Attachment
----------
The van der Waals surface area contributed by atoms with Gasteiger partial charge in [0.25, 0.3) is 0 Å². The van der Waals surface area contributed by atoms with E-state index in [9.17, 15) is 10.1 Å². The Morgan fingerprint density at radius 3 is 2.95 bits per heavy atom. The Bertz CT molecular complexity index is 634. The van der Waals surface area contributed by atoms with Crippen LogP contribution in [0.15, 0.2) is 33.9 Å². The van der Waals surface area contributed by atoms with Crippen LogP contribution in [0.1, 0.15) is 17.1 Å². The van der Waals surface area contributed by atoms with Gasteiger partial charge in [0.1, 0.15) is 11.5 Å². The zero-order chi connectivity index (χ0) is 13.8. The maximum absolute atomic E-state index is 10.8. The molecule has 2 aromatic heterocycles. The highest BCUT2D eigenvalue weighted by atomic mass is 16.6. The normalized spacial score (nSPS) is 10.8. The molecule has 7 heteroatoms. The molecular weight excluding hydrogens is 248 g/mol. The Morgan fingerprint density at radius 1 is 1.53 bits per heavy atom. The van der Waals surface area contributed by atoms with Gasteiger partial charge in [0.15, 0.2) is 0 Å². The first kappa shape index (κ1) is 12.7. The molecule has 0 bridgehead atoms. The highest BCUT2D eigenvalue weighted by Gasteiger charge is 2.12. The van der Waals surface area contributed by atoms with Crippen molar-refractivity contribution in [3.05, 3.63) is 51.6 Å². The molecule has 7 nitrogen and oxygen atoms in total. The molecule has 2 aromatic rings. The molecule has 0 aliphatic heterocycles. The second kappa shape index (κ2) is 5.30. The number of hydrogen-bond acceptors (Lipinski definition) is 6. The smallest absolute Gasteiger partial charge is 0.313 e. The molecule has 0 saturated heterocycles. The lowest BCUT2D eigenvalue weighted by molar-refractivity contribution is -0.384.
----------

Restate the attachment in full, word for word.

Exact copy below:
The van der Waals surface area contributed by atoms with Gasteiger partial charge in [0.25, 0.3) is 0 Å². The van der Waals surface area contributed by atoms with E-state index in [9.17, 15) is 10.1 Å². The Morgan fingerprint density at radius 3 is 2.95 bits per heavy atom. The Bertz CT molecular complexity index is 634. The van der Waals surface area contributed by atoms with Crippen LogP contribution in [0.15, 0.2) is 33.9 Å². The van der Waals surface area contributed by atoms with Crippen LogP contribution in [0.1, 0.15) is 17.1 Å². The van der Waals surface area contributed by atoms with Gasteiger partial charge in [0.1, 0.15) is 11.5 Å². The zero-order chi connectivity index (χ0) is 13.8. The maximum absolute atomic E-state index is 10.8. The molecule has 2 aromatic heterocycles. The highest BCUT2D eigenvalue weighted by atomic mass is 16.6. The normalized spacial score (nSPS) is 10.8. The molecule has 7 heteroatoms. The molecular weight excluding hydrogens is 248 g/mol. The Morgan fingerprint density at radius 1 is 1.53 bits per heavy atom. The van der Waals surface area contributed by atoms with Gasteiger partial charge in [0.15, 0.2) is 0 Å². The first kappa shape index (κ1) is 12.7. The molecule has 0 bridgehead atoms. The highest BCUT2D eigenvalue weighted by Gasteiger charge is 2.12. The van der Waals surface area contributed by atoms with Crippen molar-refractivity contribution in [3.05, 3.63) is 51.6 Å². The molecule has 7 nitrogen and oxygen atoms in total. The molecule has 2 aromatic rings. The molecule has 0 aliphatic heterocycles. The second kappa shape index (κ2) is 5.30. The number of hydrogen-bond acceptors (Lipinski definition) is 6. The smallest absolute Gasteiger partial charge is 0.313 e. The molecule has 0 saturated heterocycles. The lowest BCUT2D eigenvalue weighted by molar-refractivity contribution is -0.384.